Monday, October 06, 2008

BlogPoll Ballot Week 6

Super busy today, but here it is, with explanations to come later -

1 Alabama --
2 Oklahoma 1
3 Vanderbilt 3
4 LSU 2
5 Missouri 6
6 Penn State 4
7 Texas 8
8 Texas Tech 5
9 Utah 7
10 Oklahoma State 2
11 Northwestern 2
12 Boise State 8
13 Brigham Young 4
14 Kentucky 6
15 Georgia 3
16 California 10
17 Ohio State 9
18 Michigan State 8
19 Notre Dame 7
20 Georgia Tech 6
21 South Florida 16
22 Ball State 8
23 Wake Forest 3
24 Virginia Tech 2
25 Southern Cal 1

Dropped Out: Connecticut (#7), Auburn (#19), TCU (#20), Cincinnati (#21), Kansas (#22), Tulsa (#23), Duke (#24), Boston College (#25).


Anonymous said...

Vanderbilt better than Missouri?

*shakes head* Naw, man.

Mergz said...

Once again, it is irrelevant who is better. My poll has nothing to do with that whatsoever. And if deciding "who is better" is the goal of "normal" polls, they are terrible at it.

It is about who is more deserving. Right now, I rate Vandy's wins as more impressive than Mizzou's.

If we want to go to the "who is better" discussion, I would say Vandy's D is better than Missouri, and the other way around on offense. My guess is Missouri would win. So what?

dethwing said...

After the insanity of last season, I find it hard to believe that any such power-polling can be defended anymore. Take the example of Missouri and OU. If the question is "Who would win on a neutral field?" then you had your anwser. It was OU. But no one ranked them that way. Why? Because Missouri's season was, overall, much better.

Based on this, and a plethora of other examples, I find the question of "Who would win on a neutral field" not only unanwserable, but almost totally irrelevent.

I apologize for highjacking the post like this, and if you disagree please say so.

By the way, Pitt might deserve some discussion now, at least relative to USF. Both have one good win [Kansas, and SF], but Pitt's 2nd win over Iowa trumps anything else USF has done. They do have the worse loss, so I could see why you would still leave them off.

Mergz said...

dethwing -

Far from highjacking the post, you did an admirable job of summing up my position.

Pitt did get some consideration as one of the 22 1-loss teams. That loss to Bowling Green still stands out as ugly, though.

In looking at my poll again, maybe I forgot Cincy. They have lost only to Oklahoma. Any opinions?

Amos said...

So in the resume style, on comparing 1-loss teams. Let's say we have 3 teams; A, B and C. Team A and Team B are considered to be good (and have only one loss apiece), with Team A having beat Team B. However Team C (who isn't all that good) beat Team A. Do you really rank B far above A. It seems to me that even though A has a worse loss, they also have a much better win and should therefore be ranked ahead of B.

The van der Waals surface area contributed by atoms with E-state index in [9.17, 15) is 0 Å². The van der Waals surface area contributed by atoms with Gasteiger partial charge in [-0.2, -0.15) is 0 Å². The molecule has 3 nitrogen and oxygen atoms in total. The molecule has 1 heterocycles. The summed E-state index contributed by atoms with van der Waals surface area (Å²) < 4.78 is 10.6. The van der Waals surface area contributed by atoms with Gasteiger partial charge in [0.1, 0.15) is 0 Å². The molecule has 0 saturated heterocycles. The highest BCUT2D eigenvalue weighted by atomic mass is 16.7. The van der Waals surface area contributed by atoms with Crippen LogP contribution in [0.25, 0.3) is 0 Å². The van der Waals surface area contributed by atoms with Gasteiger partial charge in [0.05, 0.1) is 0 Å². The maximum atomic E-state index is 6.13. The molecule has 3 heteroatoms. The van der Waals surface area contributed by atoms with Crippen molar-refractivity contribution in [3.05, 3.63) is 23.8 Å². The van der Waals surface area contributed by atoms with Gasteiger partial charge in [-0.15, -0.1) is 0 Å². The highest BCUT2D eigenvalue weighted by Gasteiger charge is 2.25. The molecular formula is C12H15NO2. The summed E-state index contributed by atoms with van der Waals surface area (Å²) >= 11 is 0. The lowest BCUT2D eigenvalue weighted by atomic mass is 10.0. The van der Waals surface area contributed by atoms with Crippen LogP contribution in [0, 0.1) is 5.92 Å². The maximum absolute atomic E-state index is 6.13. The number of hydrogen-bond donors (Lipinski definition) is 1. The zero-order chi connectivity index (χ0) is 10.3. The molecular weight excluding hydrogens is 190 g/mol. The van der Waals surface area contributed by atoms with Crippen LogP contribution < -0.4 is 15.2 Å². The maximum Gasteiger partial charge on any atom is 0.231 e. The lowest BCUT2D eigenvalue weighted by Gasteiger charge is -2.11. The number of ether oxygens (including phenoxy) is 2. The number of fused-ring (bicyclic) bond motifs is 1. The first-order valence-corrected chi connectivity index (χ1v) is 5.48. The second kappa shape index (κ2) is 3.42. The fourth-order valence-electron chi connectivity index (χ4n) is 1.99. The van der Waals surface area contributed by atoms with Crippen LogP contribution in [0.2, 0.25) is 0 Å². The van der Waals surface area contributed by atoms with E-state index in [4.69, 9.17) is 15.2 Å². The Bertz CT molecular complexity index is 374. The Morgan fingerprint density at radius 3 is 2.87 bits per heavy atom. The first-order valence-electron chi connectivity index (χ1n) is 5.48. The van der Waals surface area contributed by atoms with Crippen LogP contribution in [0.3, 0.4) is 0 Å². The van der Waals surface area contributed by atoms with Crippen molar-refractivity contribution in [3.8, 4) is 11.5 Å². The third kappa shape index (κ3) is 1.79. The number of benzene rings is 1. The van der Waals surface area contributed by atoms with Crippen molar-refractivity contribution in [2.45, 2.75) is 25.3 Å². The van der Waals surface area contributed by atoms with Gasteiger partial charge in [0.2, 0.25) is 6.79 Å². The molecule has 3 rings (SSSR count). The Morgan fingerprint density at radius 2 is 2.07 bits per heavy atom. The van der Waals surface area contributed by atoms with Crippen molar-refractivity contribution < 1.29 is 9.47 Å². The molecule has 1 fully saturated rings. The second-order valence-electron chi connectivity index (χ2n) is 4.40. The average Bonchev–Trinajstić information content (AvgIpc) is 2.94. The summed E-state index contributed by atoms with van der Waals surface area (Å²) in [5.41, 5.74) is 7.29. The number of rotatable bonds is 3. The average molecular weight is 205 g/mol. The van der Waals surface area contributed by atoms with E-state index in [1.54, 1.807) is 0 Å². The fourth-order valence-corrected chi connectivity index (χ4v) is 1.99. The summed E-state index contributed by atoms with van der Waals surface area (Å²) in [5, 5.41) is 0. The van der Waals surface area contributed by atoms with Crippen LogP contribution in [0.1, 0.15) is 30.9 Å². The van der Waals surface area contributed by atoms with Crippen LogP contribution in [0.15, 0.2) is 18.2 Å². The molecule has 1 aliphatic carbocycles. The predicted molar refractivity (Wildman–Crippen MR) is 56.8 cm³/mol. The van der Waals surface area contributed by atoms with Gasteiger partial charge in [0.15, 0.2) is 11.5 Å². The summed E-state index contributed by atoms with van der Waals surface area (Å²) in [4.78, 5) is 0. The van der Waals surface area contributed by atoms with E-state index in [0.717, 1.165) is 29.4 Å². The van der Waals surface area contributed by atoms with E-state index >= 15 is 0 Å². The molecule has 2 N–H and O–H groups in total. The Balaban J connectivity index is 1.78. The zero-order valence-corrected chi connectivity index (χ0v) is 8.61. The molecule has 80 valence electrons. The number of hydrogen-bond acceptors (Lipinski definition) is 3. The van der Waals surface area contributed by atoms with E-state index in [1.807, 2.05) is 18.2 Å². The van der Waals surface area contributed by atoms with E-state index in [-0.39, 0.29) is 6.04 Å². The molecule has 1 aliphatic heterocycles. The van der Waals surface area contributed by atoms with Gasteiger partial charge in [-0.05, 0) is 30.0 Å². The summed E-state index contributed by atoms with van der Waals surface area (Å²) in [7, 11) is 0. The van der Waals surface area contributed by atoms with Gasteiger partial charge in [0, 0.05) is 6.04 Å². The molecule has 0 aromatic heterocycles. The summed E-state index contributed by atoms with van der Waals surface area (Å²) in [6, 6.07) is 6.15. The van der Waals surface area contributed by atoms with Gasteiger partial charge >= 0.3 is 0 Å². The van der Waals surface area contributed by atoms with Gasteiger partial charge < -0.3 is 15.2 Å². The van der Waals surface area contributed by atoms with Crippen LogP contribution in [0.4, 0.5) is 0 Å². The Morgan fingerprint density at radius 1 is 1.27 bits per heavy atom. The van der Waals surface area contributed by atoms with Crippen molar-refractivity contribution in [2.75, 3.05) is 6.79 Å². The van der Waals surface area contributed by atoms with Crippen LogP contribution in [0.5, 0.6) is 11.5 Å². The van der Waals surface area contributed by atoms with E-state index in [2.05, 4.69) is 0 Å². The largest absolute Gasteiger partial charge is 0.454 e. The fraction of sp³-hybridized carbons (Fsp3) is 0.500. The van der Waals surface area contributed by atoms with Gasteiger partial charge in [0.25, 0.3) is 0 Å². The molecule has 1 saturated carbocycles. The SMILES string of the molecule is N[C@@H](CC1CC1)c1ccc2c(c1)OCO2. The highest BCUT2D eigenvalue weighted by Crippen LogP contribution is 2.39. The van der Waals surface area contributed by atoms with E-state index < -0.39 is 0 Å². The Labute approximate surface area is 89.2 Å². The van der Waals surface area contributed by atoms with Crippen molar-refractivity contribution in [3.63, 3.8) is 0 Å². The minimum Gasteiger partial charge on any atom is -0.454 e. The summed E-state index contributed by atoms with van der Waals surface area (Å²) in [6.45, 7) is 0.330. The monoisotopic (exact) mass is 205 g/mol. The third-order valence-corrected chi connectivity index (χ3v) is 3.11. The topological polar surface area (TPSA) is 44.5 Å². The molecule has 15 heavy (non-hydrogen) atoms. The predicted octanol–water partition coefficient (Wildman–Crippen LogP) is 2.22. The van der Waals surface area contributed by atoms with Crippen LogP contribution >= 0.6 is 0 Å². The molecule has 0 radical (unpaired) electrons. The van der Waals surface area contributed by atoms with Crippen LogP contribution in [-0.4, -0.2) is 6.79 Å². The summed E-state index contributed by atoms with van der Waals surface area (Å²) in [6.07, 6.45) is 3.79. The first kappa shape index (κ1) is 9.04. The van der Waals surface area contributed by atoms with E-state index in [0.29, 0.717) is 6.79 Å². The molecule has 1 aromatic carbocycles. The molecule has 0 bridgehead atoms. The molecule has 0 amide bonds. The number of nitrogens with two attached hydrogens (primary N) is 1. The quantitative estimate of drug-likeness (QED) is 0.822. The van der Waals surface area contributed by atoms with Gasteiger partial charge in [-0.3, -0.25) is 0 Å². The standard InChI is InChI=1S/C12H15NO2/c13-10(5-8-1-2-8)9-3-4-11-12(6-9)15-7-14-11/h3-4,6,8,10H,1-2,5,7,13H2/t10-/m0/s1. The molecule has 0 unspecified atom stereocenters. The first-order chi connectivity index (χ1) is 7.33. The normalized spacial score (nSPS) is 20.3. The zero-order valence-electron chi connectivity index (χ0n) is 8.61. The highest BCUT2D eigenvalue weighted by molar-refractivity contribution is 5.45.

Mergz said...

Amos - I tend to rank losses as more significant (and damaging) than wins, as I think the loss says far more about resume of the team.

In college football the ranking system has to substitue for the playoff system. Although it is a poor substitue at best, when you are talking about 119 teams, losses must be disqualifying to distinguish teams.

The classic example this year of loss importance is USC. Their marquee win against Ohio State really can't compare, in my opinion, to the disaaster of their loss to 2-3 Oregon State. I rank Ohio State higher than USC because, somewhat counter intutitively I admit, OSU lost to a higher quality team. To simply say USC is "better" than Ohio State because they beat them head-to-head ignores the complexities of college football - by that reckoning, you have to rank Oregon State ahead of USC, and so on.

Amos said...

I understand, and can actually agree with your logic and so accept your rankings (even if I wouldn't do it the same).

Though I disagree with your last point following the "by that reckoning", because I think you compare on a head-to-head level only when other parts seem equal, for instance their record.

However like I said, if you choose to rank losses as being more important, that is your prerogative and I understand. The important thing is to just keep it consistent.

Mergz said...

I guess I weigh losses as more important because of the nature of college football's "post season" (if we can call it that). It is almost never the wins that make the difference in the end as to who goes to the big dance, it is the losses. Non-BCS teams are essentially eliminated by a single loss - BCS teams get a little more leeway, but losses count heavily. What was the difference between 2-loss LSU and 2-loss USC last year that allowed LSU to go to the BCS title game? Well, it was the weight of the bad loss to Stanford by USC.

By the end of the year, all serious contenders have good wins. You almost have to use losses to distinguish them.